“Yes, it ought to be you,” said the Tin Man, and took off his head. It was Mr. McLeod.
This is not only disquieting in its matter-of-fact presentation, it is disquieting in how the young boy deftly redirects the homosexual Uncle toward his sodomite dream-boy. Is this one of those “light asides” Allberry alludes to?
The New York Times review outlines more, shall we say, “light asides.” Mr. McLeod publicly “comes out” before his sixth-grade class. And Uncle Paul alludes to his homosexuality several times. And there is more dialogue about sodomite relations. Are these the events of “humanizing of homosexuals” in order to show us the “real people” that Allberry commends?
Or are they pernicious propaganda?
The New York Times presents it this way: “there’s something revolutionary about the book’s approach to gayness. Archer’s awareness of Paul’s sexuality — and of Paul’s growing bond with Mr. McLeod — unfolds at a pace that feels authentic to an 11-year-old boy trying to make sense of the world.”
“Feels authentic” is code for “humanizing.” It appears that the New York Times’ review and Allberry have more in common than believed.
But that is not all. The book has an entire chapter of dialogue between Archer and his Uncle, most of the seven pages are about the Uncle’s sexuality. Did the Cowardly Lion dialogue chill your bones? How about the following excerpt from that chapter?
“So you don’t see much of him?” [Archer asked Paul about McLeod]
“I don’t see him at all, Archer…he and I aren’t compatible…he wants to compete in a decathlon. He’s saving up for the Gay Games in Paris.”
…”He’s twenty-six. I’m thirty-four. He’s a kid. I’m an old man. Just naming the decathlon events put a couple years on me…”
“Do you have to compete to be compatible?” I [Archer] asked.
Is this one of those “serious issues” raised with a “light touch and gentle humor”?
But there is more.
“When you were twenty-six, Uncle Paul, did you date a lot of guys?”
“Yes, indeedy,” he said.
“Were you, like, in love with any of them?”
“I tried to be, but no,” he said…
…”Okay then, just one more question, but it’s easy. When did you decide to be gay, Uncle Paul?”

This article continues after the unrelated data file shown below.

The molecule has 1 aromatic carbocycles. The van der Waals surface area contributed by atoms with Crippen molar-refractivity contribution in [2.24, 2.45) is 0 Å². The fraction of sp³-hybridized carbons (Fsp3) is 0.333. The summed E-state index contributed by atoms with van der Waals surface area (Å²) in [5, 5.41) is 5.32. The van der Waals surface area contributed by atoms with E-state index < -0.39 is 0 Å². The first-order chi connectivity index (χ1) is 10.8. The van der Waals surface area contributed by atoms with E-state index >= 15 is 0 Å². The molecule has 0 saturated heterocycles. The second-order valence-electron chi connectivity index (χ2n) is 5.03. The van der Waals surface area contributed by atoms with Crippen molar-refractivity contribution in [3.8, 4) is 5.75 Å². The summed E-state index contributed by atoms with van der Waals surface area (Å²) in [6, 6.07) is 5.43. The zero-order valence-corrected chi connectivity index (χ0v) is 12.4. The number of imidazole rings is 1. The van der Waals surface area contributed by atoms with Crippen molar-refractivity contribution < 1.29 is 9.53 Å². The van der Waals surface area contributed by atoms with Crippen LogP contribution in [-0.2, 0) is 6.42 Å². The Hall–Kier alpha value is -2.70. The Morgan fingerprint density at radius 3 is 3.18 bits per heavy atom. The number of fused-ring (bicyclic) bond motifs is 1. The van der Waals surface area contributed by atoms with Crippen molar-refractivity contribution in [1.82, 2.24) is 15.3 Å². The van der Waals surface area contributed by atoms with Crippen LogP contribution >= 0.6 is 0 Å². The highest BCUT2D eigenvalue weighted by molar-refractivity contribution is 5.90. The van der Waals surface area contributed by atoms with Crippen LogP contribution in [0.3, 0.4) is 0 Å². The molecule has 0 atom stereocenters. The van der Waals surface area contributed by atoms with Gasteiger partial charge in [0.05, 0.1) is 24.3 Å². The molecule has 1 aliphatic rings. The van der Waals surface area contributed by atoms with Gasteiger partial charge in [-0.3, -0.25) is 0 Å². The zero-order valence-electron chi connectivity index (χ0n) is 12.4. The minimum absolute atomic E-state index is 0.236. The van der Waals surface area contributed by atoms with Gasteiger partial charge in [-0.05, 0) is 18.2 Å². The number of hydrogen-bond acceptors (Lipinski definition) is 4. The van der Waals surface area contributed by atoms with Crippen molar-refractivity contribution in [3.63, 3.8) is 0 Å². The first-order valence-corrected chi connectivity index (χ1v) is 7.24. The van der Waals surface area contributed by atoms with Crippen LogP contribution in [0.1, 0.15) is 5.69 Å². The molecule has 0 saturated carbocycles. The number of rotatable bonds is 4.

“Being gay isn’t a decision. How you live your life is a decision.”
“Oh, okay,” I [Archer] said. “Right.”
Is this what Allberry means by “humanizing” and tearing down stereotypes to show the “real people”? Is this that “important corrective” of homophobia that Sam thinks is so important these days?
No “serious discussion prompts” here, are there? Move along, dear reader, there is nothing of note to review here.
But it gets worse. The book ends with a so-called gay marriage. And Archer is the best man.
“As best man, I asked Uncle Paul and Mr. McLeod if they were ready, and they said they were. They were going to walk side by side, down the aisle to Dad. Two guys already together. And I’d come along behind.”
Nowhere in the TGC review is this mentioned. No reader knows the book ends with a gay marriage. No one but Sam Allberry. And he appears to offer a breathtaking parallel:
“Unconsciously, The Best Man echoes the ultimate story of the Christian faith, which too opens with a wedding (Adam and Eve) and ends with a wedding (the Lamb and his bride, the church). For us, too, the first chapter points to the last.”
Let that sink in: a gay marriage “echoes” the marriage of the Lamb and the church!
Dear reader, do you need more proof that something smells rotten in Denmark?
I will not soil the rest of this essay with more evidence of these “light asides” that add up to sodomite propaganda. I cannot fathom how anybody who understands the heinousness of homosexuality could write a review of this book in this manner: “charming,” “compelling” and “humanizing.”
The book normalizes sodomy. It desensitizes this wickedness, not with screeching and grandstanding and pontificating but by a calm presentation of homosexuality through a “human lens.” Allberry is correct: through the book’s offering of “real people,” it is “humanizing…homosexuals” not as “stereotypes” but as “normal people who happen to be gay.”
And that makes the book all the more dangerous. And the tepid TGC review all the more disturbing.
My twitter handle: shawnmathis1972